Description    Ingestion of excessive amounts of vitamin A causes proliferation of subperiosteal bone in cats and might also sensitize the periosteum to the effects of trauma. Some changes are reversible. Liver diets or supplements are common sources of vitamin A.
Species   Feline
Signs   Abdominal distention, Anorexia, Ataxia, Change in voice, Congestion oral mucous membranes, Decreased amount of stools, absent feces, constipation, Decreased mobility of forelimb joint, Decreased mobility of hindlimb joint, Decreased, absent mobility, back, Difficulty in prehending or chewing food, Dullness, Dysmetria, Forelimb hypoesthesia, Forelimb lameness, Forelimb pain, Forelimb swelling, Generalized lameness or stiffness, Head, face, neck, tongue hypoesthesia, Hindlimb lameness, Hindlimb swelling, Hyperesthesia, Inability to stand, Lack of growth or weight gain, Matted or dirty hair, Mouth, oral mucosal or tongue pain, Neck swelling, Pain, neck, cervical, throat, Paraparesis, Relative shortening forelimb, Relative shortening hind limb, Reluctant to move, Rough hair coat, Stiffness or extended neck, Tetraparesis, Underweight, poor condition, thin, emaciated, unthriftiness, ill thrift, Weight loss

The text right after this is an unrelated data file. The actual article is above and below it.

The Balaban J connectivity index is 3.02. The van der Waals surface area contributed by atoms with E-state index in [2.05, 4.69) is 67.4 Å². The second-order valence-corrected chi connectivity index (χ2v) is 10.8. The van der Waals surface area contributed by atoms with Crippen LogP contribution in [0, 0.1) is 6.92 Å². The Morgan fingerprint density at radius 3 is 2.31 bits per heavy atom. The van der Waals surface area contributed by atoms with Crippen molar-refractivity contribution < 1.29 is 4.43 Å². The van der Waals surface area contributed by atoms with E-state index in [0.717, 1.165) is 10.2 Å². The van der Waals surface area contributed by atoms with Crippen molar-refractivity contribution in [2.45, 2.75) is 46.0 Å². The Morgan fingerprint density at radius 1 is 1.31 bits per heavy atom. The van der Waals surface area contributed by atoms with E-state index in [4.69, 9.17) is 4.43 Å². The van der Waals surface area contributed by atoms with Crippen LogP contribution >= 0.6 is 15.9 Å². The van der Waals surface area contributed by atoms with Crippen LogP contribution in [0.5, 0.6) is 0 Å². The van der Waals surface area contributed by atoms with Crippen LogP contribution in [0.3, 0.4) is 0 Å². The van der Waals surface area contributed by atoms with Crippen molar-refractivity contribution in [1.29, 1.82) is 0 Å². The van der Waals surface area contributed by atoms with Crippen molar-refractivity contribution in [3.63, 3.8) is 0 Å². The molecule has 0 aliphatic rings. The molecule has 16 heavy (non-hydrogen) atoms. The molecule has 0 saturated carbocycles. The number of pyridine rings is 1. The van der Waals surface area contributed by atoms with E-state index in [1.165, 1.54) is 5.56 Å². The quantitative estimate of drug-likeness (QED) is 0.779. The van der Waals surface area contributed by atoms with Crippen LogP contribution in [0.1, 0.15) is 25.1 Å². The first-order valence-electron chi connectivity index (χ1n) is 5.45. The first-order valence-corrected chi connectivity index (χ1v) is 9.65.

References   Corbee RJ. Skeletal and hepatic changes induced by chronic vitamin A supplementation in cats. Vet J 2014;202:503 [Web Reference]
Trevail R. Differential diagnoses and treatment of cervical syndrome or neck pain. In Pract 2014;36:391 [Web Reference]
Guerra JM. Hypervitaminosis A-induced hepatic fibrosis in a cat. J Feline Med Surg 2014;16:243 [Web Reference]
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